Have you ever had a DVD on your “save for later” list on Amazon so long you forgot why you wanted it in the first place? Have you then impulsively bought it when the price was put down by 13p? Have you then watched it, scratching your head, thinking “why did I buy this?” Then the Arnold Schwarzenegger cameo happened and all my questions were answered.
The 1990s were the golden age of the romantic comedy. It’s the decade that gave us Four Weddings and a Funeral, Groundhog Day and Notting Hill, in the era before gross out, when characters could end up in funny situations without encountering so much as an ounce of bodily fluids.
When the President (Kevin Kline) has a stroke and goes into a coma, his ambitious aides find a lookalike called Dave (also Kline, obviously), to put in his place with the intention of manoeuvring Chief of Staff Bob Alexander (Frank Langella) into office. Things don’t go according to plan, however, when the First Lady (Sigourney Weaver) notices a change in the President, who decides to take advantage of his new found power to right some of the wrongs with the world. It’s like if Richard Curtis directed In The Loop.
This is a film with a lot of talent, from its distinguished cast to its James Newton Howard score. Kline and Weaver are fantastic, as are Ving Rhames, Frank Langella and Ben Kinglsey in supporting roles. There are also dozens of cameos, from real life politicians to comedians and TV personalities. Director Reitman is clearly a man with a lot of connections.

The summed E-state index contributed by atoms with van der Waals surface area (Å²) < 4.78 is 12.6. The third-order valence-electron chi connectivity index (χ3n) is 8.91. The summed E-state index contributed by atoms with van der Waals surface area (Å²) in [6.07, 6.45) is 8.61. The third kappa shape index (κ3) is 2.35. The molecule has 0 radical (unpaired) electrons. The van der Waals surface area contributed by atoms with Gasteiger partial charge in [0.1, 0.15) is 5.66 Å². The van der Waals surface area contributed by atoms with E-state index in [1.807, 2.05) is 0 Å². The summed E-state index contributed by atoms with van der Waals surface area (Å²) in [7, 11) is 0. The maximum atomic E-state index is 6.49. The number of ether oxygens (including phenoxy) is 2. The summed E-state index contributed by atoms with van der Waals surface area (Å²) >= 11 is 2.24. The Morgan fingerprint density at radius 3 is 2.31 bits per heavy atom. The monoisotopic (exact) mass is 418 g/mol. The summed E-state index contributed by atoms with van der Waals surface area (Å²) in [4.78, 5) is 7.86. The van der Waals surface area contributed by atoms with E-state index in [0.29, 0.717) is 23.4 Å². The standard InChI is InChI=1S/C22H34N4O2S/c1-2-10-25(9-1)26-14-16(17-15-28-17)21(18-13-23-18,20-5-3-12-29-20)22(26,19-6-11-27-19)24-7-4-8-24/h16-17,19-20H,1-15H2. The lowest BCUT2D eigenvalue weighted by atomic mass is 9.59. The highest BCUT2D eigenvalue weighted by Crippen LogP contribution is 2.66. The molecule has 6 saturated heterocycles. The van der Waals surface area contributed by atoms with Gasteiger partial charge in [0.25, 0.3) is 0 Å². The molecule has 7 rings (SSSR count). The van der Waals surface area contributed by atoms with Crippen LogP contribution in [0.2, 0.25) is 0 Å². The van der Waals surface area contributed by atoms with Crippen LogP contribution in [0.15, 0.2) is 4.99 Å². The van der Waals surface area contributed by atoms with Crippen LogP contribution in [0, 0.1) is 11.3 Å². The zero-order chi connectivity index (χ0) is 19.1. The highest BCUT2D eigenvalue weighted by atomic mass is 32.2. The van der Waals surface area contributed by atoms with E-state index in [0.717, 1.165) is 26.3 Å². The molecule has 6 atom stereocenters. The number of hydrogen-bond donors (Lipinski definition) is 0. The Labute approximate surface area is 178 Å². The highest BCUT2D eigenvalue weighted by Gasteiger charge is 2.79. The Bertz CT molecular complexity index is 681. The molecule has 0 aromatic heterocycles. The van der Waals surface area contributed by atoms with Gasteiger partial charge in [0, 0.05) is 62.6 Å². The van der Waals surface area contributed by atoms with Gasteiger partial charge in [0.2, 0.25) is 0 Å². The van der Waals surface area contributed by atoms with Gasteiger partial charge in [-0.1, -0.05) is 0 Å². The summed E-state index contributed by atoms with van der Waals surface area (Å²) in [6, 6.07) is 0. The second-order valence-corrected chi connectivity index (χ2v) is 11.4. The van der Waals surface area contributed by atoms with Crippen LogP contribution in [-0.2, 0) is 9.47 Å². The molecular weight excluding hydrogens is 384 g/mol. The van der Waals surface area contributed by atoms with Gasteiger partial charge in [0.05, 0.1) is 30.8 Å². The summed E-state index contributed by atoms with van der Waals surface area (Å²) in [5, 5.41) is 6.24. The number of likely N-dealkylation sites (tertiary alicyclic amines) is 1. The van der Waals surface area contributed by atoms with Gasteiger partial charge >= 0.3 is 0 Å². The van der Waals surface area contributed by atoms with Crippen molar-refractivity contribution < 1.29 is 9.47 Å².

For all its light, cuddly niceness typical of the inoffensive comedy of the era, there is some reasonable political satire here, and a plot that manages to be a passable if ridiculous political thriller in its own right. It looks at the tough decisions politicians have to make and whether they could make them better. In one scene, for example, Dave needs $650m to save a programme of homeless shelters. He turns to one of his ministers and asks about a pricey ad campaign being run to promote the American automotive industry. The minister argues for the importance of the programme, to which Dave replies that it’s not as important as protecting homeless children. Remember that scene next time you complain about the UK Film Council being axed.
It’s also perhaps fair to say that Dave does take a somewhat oversimplified view of politics, as it has to for a comedy, but one that may be objectionable nonetheless. The apparent suggestion that all we need to right the wrongs of government is a kind hearted man in office is not an accurate one. It suggests that our politicians could solve major problems relatively easily if they only had the inclination, something which is almost certainly untrue. Therefore any perceived messages should really be taken with a pinch of salt.
Altogether this is a strong political comedy. It’s nowhere near as profound or hard hitting as similar doppelgänger-based political comedy The Great Dictator, nor as funny, but perhaps this is setting the bar too high. It’s better to Sacha Baron Choen’s The Dictator, however, which follows the same basic plot device. Doppelgänger-based political comedies. Now that’s a weird sub genre.
If Richard Curtis was the king of 90s comedy, Ivan Reitman would undoubtedly be its queen, credited with making Arnold Schwarzenegger into a comedy star in Kindergarten Cop, Twins and Junior and not making Sylvester Stallone into a comedy star in Stop! Or My Mom Will Shoot. In Dave Reitman perfectly captures the warm fuzziness typical of the decade in a thoroughly adorable political rom com.